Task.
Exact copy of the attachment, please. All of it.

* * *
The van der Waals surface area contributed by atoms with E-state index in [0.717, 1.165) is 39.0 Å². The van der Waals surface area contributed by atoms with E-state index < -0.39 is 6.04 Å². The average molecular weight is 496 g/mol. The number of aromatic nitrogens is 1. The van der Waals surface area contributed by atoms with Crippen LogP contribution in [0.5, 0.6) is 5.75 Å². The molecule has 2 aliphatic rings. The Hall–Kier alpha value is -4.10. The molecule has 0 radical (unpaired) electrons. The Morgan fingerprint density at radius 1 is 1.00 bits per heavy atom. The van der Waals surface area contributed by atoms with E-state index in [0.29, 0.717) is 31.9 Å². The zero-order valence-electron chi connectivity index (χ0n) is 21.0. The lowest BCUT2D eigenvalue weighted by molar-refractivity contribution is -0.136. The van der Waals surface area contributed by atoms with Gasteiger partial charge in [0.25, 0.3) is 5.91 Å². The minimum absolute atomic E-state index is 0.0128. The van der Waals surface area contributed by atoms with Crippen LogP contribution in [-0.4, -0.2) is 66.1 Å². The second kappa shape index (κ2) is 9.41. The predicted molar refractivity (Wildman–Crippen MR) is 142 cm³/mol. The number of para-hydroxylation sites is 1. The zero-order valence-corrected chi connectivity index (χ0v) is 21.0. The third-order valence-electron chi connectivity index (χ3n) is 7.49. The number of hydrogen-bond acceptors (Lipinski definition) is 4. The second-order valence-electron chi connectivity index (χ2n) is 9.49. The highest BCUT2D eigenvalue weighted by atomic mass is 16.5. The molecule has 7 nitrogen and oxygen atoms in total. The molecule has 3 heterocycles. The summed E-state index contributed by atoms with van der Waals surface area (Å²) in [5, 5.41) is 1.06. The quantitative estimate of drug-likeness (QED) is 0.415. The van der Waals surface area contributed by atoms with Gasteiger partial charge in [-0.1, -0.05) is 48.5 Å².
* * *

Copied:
The van der Waals surface area contributed by atoms with E-state index in [0.717, 1.165) is 39.0 Å². The van der Waals surface area contributed by atoms with E-state index < -0.39 is 6.04 Å². The average molecular weight is 496 g/mol. The number of aromatic nitrogens is 1. The van der Waals surface area contributed by atoms with Crippen LogP contribution in [0.5, 0.6) is 5.75 Å². The molecule has 2 aliphatic rings. The Hall–Kier alpha value is -4.10. The molecule has 0 radical (unpaired) electrons. The Morgan fingerprint density at radius 1 is 1.00 bits per heavy atom. The van der Waals surface area contributed by atoms with E-state index in [0.29, 0.717) is 31.9 Å². The zero-order valence-electron chi connectivity index (χ0n) is 21.0. The lowest BCUT2D eigenvalue weighted by molar-refractivity contribution is -0.136. The van der Waals surface area contributed by atoms with Gasteiger partial charge in [0.25, 0.3) is 5.91 Å². The minimum absolute atomic E-state index is 0.0128. The van der Waals surface area contributed by atoms with Crippen LogP contribution in [-0.4, -0.2) is 66.1 Å². The second kappa shape index (κ2) is 9.41. The predicted molar refractivity (Wildman–Crippen MR) is 142 cm³/mol. The number of para-hydroxylation sites is 1. The zero-order valence-corrected chi connectivity index (χ0v) is 21.0. The third-order valence-electron chi connectivity index (χ3n) is 7.49. The number of hydrogen-bond acceptors (Lipinski definition) is 4. The second-order valence-electron chi connectivity index (χ2n) is 9.49. The highest BCUT2D eigenvalue weighted by atomic mass is 16.5. The molecule has 7 nitrogen and oxygen atoms in total. The molecule has 3 heterocycles. The summed E-state index contributed by atoms with van der Waals surface area (Å²) in [5, 5.41) is 1.06. The quantitative estimate of drug-likeness (QED) is 0.415. The van der Waals surface area contributed by atoms with Gasteiger partial charge in [-0.1, -0.05) is 48.5 Å².